“MIKE, DOLL, it’s the trip of a lifetime. All you’ll have to do is teach two watercolor classes at the end of the cruise. The San Isabella III is one of the world’s most beautiful ships, not to mention touring the stunning Galapagos Islands. This might be your last chance to see the blue-footed booby,” Penny pleads as she sips her Irish coffee.
I have always wanted to see those marvelous animals and their lapis webbed feet. As a little kid I’d spend hours drawing strange creatures with oddly colored talons; when I found out there was an actual bird that looked like the ones in my imagination, I was deeply intrigued. But I thought I had plenty of time to make that childhood dream come true. Didn’t I?
“Last chance?” I ask Penny. “Are they in danger of becoming extinct or something?” The thought of any species perishing, especially one I held in such high regard, was disturbing.
“Not that I know of, but I don’t have a direct line to the World Wildlife Federation. What’s in danger of extinction—is you!”
I put down my cup of non-Irish coffee and look across the veranda of the Hotel Del Coronado and focus on the sandy beach of Coronado Island just a few yards away. I love Penny. I’ve always loved Penny. I loved Penny when Penny was my uncle Paul, before her transition, but I have never loved the lectures.
I should have known when she asked me to coffee at the opulent Hotel Del she had something up her three-quarter-length sleeves. She first brought me to the gleaming white Victorian hotel as a kid. We would have a glass of water and split a cucumber sandwich, the cheapest thing on the menu. Now she can afford whatever she wants, and she uses the covered patio that overlooks the ocean as her personal throne room.
“Penny, you’re being dramatic.”
“If you take the promotion Mr. Biddle is offering you, your life will become extinct faster than the dinosaurs.”
“Actually that took thousands of years.”
She takes a deep inhale and points her finger at me. “Don’t you get smart with me, Michael Robert Davis.”
Penny is only a few years older than me, even though she is technically my aunt. We’ve been best friends since we were teens, but she has always had a maternal side that is somewhere between Carol Brady and Joan Crawford.
Penny flies around the world escorting wealthy travelers on adventures from the Great Wall of China to icebergs in Patagonia. It’s a perfect job for Penny since you need to be strong but liked by everyone. She was once an All-State lineman for UC San Diego, so nothing gets in her way, but people still adore her.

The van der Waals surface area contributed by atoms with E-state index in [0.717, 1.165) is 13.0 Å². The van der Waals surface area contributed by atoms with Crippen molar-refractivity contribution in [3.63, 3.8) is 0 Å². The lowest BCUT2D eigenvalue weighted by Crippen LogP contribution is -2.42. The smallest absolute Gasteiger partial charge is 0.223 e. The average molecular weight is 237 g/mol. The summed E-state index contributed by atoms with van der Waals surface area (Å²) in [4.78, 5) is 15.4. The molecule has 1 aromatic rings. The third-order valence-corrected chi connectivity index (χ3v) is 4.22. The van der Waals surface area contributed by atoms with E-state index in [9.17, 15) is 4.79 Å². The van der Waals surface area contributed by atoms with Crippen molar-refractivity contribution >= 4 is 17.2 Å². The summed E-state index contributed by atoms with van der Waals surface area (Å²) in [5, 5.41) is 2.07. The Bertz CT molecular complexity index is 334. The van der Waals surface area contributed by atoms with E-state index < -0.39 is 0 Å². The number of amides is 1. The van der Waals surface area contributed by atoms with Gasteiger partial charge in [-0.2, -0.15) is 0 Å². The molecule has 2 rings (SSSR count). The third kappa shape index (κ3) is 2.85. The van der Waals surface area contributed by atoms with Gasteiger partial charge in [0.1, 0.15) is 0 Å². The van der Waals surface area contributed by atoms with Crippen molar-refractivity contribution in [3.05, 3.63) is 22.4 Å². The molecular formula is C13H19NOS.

“Mike, I’m being serious. I need your help, and you can take the time off. You’ve never really wanted to work at Biddle anyway.”
She’s right, of course. She’s always right, which is really very annoying. I started doing some small drawings for Biddle Communications part-time. I had just returned home to San Diego after graduating from art school in New York. My student loans were like wolves howling outside my door, and, of course, I was still helping Mom with some of the bills and taking care of my younger brother and sister. I had been doing that since my dad walked out when I was a kid. So my part-time work turned into a full-time staff position. Now I’ve been asked by Mr. Biddle to become the senior account manager of operations for the entire firm. I never thought I would be working for a communications company that specializes in public relations for healthcare providers, but here I am, managing projects duller than the wheels on a used skateboard. I’ve even had to hire someone else to do the artwork, so I don’t even get to do that anymore.
“Penny, need I remind you of the salary that goes along with this promotion?”
She throws her arm in front of her and dramatically looks at the freckles on her wrist where a watch would be if she were wearing one. “Oh dear me. Is it quarter past a freckle already? Mike, doll, you mention the salary every hour on the hour. I love you, so I’m going to say this gently. Cut that shit out! I don’t give a crap.”